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4 Pecha Kucha Lessons Learned

After my first attempt at a Pecha Kucha-style presentation, there were some lessons learned.
Pecha Kucha - Brian Washburn

I’ve written about Pecha Kucha-style presentations before (Pecha Kucha: PowerPoint presentations as performance art! and Want to be creative in your next presentation? Try Pecha Kucha-style!), but I’d never actually put one together until last week.

What is Pecha Kucha?

Pecha Kucha-style presentations are tightly structured presentations that require you to present on your topic using exactly 20 slides, each slide lasting only 20 seconds. The slides are generally set to auto-advance. The entire presentation is six minutes and forty seconds.

Practicing Pecha Kucha

I had an opportunity to serve as the emcee at this year’s ATD Puget Sound Chapter annual workplace learning conference. One of the breakout presentations was on the topic of Pecha Kucha-style presentations and, in the spirit of showing participants one potential way to apply what was learned during the day, I thought it would be fun to issue a closing call-to-action using the Pecha Kucha format.

Here is a video of my presentation, and a few lessons


Lesson #1: Pecha Kucha seems simple… but it’s not a simple presentation to put together.

At first, I was excited that I only needed to come up with 20 slides for my presentation. As I looked at my message, I realized it might be a struggle to try to come up with a whole deck of 20 slides. Putting together a tight narrative within the 20 slides/20 seconds per slide structure is definitely a challenge.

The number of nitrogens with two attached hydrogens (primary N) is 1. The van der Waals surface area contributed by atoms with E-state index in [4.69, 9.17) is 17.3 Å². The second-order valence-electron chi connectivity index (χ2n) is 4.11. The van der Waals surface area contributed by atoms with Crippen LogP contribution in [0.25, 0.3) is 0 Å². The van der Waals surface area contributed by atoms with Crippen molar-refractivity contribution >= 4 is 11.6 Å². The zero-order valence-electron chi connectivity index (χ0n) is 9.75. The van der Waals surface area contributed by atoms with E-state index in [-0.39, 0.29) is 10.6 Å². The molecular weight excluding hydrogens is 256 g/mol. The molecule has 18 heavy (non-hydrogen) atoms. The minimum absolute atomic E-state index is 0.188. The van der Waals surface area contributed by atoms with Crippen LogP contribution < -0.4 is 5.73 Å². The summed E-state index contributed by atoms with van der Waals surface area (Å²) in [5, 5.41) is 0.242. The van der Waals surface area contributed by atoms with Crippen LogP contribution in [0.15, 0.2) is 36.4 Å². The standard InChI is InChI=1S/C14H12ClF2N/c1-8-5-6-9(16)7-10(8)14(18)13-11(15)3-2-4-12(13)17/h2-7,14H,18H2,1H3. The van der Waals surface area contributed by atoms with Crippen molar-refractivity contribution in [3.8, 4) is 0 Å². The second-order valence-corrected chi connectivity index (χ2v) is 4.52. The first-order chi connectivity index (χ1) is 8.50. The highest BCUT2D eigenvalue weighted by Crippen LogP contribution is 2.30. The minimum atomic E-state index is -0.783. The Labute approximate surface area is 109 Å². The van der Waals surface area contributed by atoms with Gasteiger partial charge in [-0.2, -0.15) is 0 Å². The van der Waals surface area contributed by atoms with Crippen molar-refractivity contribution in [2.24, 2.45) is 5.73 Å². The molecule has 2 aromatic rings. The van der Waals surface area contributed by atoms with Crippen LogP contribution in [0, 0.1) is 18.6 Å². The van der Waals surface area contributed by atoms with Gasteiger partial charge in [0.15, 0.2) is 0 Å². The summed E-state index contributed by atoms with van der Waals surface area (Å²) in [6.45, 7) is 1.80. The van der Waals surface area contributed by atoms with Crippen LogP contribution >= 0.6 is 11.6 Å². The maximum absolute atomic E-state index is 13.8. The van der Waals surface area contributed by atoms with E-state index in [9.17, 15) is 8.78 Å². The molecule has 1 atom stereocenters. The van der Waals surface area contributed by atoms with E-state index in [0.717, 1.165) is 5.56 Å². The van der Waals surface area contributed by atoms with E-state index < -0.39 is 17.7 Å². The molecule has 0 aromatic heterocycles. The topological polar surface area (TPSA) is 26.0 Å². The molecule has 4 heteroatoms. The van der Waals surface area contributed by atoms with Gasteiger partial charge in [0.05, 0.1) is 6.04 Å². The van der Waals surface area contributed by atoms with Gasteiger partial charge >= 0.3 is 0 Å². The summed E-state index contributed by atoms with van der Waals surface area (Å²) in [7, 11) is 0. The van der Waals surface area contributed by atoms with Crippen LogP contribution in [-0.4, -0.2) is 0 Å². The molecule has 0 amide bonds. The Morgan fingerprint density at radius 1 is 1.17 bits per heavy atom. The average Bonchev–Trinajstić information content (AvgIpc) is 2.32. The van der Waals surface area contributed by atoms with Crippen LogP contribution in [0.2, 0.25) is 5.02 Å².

practice pecha kucha

Lesson #2: This requires a lot of practice.

When I first suggested the idea to conference planners, I thought it would be fun. And then I set about preparing the presentation and not only did it take a lot of work to design the slides and sync the timing of animations, it took a ton of practice. I probably rehearsed five or six times the night before and another ten times on the day of the presentation in order to refine my messaging and to keep the timing tight.

Lesson #3: High risk, high reward means high risk!

I love getting the audience involved in my presentations, even if it’s only six minutes and forty seconds long. I thought it would be fun to use a PollEverywhere poll at one point in my presentation. You don’t see it on the video, but prior to the start of this presentation I prepared the audience and had them ready to submit an answer to a poll question that would come toward the end of my presentation. They were warned, they were ready, and when it came to the slide that was supposed to have my poll question… nothing happened. It was a blank white slide. I had mentally prepared for this possibility and in the moment I just asked people to shout out some answers. It would have been much cooler to get everyone in the hall involved, but high risk means I needed a backup plan and I was glad I had one.

Lesson #4: Be Ruthless.

As I was rehearsing this presentation, I realized that not all of my stories or examples could fit within a 20-second window before my slide advanced and I needed to get to a new topic. As I calibrated my stories and examples, I realized it was a tighter narrative, a better story, a better experience for the audience. I may have missed out on telling some of my favorite stories, but my audience didn’t miss those stories. While it may be a while before I prepare another Pecha Kucha-style presentation, I think this lesson – how to ruthlessly prioritize content in order to keep the presentation tight and relevant – will live on in future presentation design.

Have you ever been daring enough to try a Pecha Kucha-style presentation? Would you ever give it a whirl? Why (or why not)? I’d love to hear your thoughts in the comment section below.

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